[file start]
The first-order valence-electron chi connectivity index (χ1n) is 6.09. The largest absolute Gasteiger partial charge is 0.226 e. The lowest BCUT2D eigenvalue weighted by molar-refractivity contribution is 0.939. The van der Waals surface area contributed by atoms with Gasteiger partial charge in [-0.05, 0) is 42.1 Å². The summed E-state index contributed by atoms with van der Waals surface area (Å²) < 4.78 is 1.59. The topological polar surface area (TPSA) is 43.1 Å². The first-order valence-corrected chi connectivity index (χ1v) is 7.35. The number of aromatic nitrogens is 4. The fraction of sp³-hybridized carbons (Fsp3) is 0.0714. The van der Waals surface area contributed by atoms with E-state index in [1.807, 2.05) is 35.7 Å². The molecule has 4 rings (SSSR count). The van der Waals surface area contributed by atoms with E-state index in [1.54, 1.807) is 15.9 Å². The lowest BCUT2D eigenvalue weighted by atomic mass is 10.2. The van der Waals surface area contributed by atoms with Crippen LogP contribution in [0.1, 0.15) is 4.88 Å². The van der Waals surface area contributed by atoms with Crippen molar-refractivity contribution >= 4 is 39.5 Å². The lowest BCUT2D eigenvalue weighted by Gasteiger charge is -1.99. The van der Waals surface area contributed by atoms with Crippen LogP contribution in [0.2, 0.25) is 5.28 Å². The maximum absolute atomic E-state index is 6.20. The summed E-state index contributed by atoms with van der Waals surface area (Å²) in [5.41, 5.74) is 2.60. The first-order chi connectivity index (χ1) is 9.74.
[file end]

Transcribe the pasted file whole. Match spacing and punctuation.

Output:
The first-order valence-electron chi connectivity index (χ1n) is 6.09. The largest absolute Gasteiger partial charge is 0.226 e. The lowest BCUT2D eigenvalue weighted by molar-refractivity contribution is 0.939. The van der Waals surface area contributed by atoms with Gasteiger partial charge in [-0.05, 0) is 42.1 Å². The summed E-state index contributed by atoms with van der Waals surface area (Å²) < 4.78 is 1.59. The topological polar surface area (TPSA) is 43.1 Å². The first-order valence-corrected chi connectivity index (χ1v) is 7.35. The number of aromatic nitrogens is 4. The fraction of sp³-hybridized carbons (Fsp3) is 0.0714. The van der Waals surface area contributed by atoms with E-state index in [1.807, 2.05) is 35.7 Å². The molecule has 4 rings (SSSR count). The van der Waals surface area contributed by atoms with E-state index in [1.54, 1.807) is 15.9 Å². The lowest BCUT2D eigenvalue weighted by atomic mass is 10.2. The van der Waals surface area contributed by atoms with Crippen LogP contribution in [0.1, 0.15) is 4.88 Å². The van der Waals surface area contributed by atoms with Crippen molar-refractivity contribution >= 4 is 39.5 Å². The lowest BCUT2D eigenvalue weighted by Gasteiger charge is -1.99. The van der Waals surface area contributed by atoms with Crippen LogP contribution in [0.2, 0.25) is 5.28 Å². The maximum absolute atomic E-state index is 6.20. The summed E-state index contributed by atoms with van der Waals surface area (Å²) in [5.41, 5.74) is 2.60. The first-order chi connectivity index (χ1) is 9.74.